Toronto-Iqaluit letter takes 21 days

Canada Post to probe mail delivery complaints


Canada Post will investigate complaints from an Iqaluit resident who said this week that letter mail spends up to 21 days in transit before it's delivered to Iqaluit from southern Canadian addresses.

"Mail from Ottawa to Iqaluit is getting consistently slow – with spectacular cases of delayed mail," Iqaluit resident Cameron McGregor said in a letter sent to Canada Post and copied to Nunavut MP Nancy Karetak-Lindell.

To support his allegations, McGregor showed Nunatsiaq News some sample letters he's recently received.

One letter from Winnipeg spent 18 days in transit before it showed up in McGregor's mailbox. Three letters from Toronto took 12, 13 and 21 days respectively. And a letter mailed in Ottawa took 11 days.

In his complaint, McGregor added that some people are getting credit card bills after the deadline for making a minimum payment has expired.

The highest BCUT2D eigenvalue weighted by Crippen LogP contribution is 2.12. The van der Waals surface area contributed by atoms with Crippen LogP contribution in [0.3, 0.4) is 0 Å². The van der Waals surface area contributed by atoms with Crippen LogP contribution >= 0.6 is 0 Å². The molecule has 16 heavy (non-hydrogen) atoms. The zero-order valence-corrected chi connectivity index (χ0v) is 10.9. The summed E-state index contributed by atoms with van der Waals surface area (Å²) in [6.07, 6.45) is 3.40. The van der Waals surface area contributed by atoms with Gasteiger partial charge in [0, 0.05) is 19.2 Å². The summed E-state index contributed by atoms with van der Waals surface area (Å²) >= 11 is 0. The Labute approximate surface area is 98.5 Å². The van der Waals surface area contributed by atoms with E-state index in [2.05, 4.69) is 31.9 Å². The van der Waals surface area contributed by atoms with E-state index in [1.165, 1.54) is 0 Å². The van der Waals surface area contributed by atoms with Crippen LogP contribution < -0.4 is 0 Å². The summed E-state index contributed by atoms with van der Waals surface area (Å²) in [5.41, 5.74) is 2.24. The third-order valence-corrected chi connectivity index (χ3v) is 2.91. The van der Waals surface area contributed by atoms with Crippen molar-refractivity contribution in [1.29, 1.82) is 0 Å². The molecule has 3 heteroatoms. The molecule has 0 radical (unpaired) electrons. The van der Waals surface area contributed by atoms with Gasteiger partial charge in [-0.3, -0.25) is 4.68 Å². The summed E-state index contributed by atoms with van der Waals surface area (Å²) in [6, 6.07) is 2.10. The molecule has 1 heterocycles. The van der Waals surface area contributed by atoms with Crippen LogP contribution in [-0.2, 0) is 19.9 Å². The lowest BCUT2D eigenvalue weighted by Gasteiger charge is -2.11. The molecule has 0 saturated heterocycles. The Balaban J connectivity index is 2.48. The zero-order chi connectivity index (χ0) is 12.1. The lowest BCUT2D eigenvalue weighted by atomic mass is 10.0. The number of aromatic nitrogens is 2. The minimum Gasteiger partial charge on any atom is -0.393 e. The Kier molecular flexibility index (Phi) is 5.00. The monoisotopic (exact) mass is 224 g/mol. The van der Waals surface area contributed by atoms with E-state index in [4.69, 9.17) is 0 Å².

Lise Nolan, Canada Post's area manager for Nunavut, said she takes the complaints seriously and will investigate them as soon as she can.

"We'll definitely follow up on this," Nolan said.

Nolan said Canada Post's delivery-time standard for letters mailed to Iqaluit from outside Nunavut is about eight days.

And parcels should take no more than 13 days, while letters mailed from one address to another in Iqaluit should take no more than two days, she said.

"For the most part, I believe we are meeting standards, but there is the odd occasion when we don't," Nolan said.

She said she'll first check to see if the delays are due to a holdup at a mail processing plant, and then follow-up with airlines to find out if they've been transporting mail on time.

In the North, Canada Post signs contracts with a variety of airlines to deliver mail, with delivery standards written into the contracts.

She said bad weather can often delay mail delivery in Nunavut, but rarely in the summer

"At this time of year, that should not be an issue," Nolan said.

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